Are You Poor? Why Pediatricians Will Now Ask Parents About Income
Height, weight, and developmental milestones are all standard assessments for doctors during well-child visits. But, questions about the parents' monthly income will soon join this list. The reason: More and more studies have found that poverty is playing a major role in children’s health. Indeed, according to a news release from the American Academy of Pediatrics (AAP), nearly one in five American children live in poverty. Poverty, by definition, is a measurement of household earnings in relation to the size of the family and ages of the family members. Due to all of this, the AAP is now encouraging pediatricians to ask parents, “Do you have trouble making it to the end of the month?” in order to connect them with community services that can alleviate poverty.
Dr. Mary McAteer, pediatrician at Riley at IU Health , says she sees the effects of poverty on her families firsthand. “Poverty has a huge impact on children's health,” says Dr. McAteer. “In the short term, it can affect learning and growth.” But poverty can affect children in the long-term as well. “Under stress, certain genes get activated, and it can actually lead to heart disease, hypertension, obesity, all kinds of things that impact your health for the long-term,” she says. And while people tend to associate poverty with hunger, Dr. McAteer says the issue can be more complicated that simply not being able to obtain food.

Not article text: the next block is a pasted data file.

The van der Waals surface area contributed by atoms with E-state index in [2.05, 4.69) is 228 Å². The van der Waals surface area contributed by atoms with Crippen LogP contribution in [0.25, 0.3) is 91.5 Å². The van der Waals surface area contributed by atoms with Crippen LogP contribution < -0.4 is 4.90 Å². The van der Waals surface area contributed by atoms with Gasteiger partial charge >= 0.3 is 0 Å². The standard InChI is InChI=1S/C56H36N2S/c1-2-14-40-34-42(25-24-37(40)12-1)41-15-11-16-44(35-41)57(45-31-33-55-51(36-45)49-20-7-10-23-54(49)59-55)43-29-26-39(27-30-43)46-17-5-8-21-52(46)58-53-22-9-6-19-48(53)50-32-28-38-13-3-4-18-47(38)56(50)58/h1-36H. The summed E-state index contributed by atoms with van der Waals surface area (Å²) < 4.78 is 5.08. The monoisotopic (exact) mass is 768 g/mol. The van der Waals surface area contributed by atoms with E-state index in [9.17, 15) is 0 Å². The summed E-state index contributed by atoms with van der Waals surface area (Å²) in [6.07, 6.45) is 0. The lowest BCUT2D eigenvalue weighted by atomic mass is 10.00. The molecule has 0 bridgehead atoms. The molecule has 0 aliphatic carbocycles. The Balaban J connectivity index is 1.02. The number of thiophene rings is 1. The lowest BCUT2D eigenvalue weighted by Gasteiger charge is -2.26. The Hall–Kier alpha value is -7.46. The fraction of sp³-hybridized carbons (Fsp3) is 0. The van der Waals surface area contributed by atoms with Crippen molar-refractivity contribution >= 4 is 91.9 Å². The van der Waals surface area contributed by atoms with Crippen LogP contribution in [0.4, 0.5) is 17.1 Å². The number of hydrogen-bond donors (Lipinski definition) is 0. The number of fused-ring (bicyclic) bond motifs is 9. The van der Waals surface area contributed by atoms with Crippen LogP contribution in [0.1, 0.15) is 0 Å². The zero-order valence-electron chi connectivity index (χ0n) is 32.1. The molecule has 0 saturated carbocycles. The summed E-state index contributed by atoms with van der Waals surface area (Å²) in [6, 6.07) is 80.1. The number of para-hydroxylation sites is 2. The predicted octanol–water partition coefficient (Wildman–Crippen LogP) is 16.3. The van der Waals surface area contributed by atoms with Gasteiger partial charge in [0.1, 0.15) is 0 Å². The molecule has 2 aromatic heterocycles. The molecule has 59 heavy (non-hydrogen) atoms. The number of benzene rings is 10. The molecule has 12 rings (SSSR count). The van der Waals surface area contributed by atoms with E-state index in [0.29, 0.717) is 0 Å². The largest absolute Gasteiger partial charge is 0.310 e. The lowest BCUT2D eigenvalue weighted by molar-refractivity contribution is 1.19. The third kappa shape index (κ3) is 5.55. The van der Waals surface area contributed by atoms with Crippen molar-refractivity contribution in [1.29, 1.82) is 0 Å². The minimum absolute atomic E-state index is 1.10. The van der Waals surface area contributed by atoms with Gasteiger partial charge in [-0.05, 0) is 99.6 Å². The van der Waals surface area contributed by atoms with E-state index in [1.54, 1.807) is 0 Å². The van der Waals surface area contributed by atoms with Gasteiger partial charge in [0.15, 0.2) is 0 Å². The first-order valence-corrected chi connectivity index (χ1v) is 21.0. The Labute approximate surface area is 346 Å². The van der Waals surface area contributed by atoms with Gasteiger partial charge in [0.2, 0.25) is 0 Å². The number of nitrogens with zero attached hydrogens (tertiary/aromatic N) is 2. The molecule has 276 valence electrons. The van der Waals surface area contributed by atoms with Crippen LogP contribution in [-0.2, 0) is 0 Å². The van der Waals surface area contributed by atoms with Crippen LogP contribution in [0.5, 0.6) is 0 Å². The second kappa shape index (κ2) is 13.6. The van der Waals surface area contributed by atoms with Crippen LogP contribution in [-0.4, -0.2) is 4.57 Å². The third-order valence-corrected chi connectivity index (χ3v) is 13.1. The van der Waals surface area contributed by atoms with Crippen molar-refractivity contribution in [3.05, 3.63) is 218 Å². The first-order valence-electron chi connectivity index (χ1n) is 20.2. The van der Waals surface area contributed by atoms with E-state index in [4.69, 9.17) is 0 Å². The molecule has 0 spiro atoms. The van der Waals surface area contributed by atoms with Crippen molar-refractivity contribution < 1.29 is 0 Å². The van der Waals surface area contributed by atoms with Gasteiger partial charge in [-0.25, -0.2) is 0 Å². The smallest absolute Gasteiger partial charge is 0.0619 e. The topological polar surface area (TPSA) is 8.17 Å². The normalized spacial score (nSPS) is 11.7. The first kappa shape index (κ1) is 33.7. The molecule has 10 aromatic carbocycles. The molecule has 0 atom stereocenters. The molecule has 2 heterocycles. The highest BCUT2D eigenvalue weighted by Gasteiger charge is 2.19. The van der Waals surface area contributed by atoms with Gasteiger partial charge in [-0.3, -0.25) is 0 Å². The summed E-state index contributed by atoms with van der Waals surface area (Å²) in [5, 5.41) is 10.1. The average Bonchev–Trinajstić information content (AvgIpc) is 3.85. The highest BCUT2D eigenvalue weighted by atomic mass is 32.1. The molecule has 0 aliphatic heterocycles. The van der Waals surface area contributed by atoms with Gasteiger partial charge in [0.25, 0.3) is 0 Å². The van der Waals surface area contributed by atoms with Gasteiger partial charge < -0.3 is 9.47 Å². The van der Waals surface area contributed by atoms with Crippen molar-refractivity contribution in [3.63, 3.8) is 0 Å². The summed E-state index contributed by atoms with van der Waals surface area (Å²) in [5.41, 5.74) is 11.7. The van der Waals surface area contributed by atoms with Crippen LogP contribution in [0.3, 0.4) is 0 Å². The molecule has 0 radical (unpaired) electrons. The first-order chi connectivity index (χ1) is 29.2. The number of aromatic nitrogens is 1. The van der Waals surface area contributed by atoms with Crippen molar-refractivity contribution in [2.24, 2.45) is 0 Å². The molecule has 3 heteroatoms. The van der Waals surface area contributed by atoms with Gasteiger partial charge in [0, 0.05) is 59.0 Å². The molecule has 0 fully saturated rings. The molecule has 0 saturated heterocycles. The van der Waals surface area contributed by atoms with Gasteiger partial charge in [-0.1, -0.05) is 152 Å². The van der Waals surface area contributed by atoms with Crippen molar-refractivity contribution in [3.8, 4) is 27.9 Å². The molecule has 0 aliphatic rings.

“[Poverty] is not just about hunger and lack of food, it can also involve exposure to traumatic events,” she says. “For instance, statistically, we know that people who live with poverty are traumatized more often – either victims of crime or perpetrators of crime. When children witness violence in their homes and when their safety is challenged that can act as a stressor.” Other stressors include housing insecurities like lack of heat or utilities, frequent moves and disrupted schooling.
So what resources can pediatricians provide to people in poverty? Resources like WIC and SNAP are among the most popular for combating poverty. In-office social workers can also help connect families to community resources such as food banks or counseling services.
“As a pediatrician, I have always felt very connected with our community as far as advocating for kids in poverty. Now this [screening process] makes it normal,” Dr. McAteer says. It's a respectful way to let families know I care about them and I can and want to help.”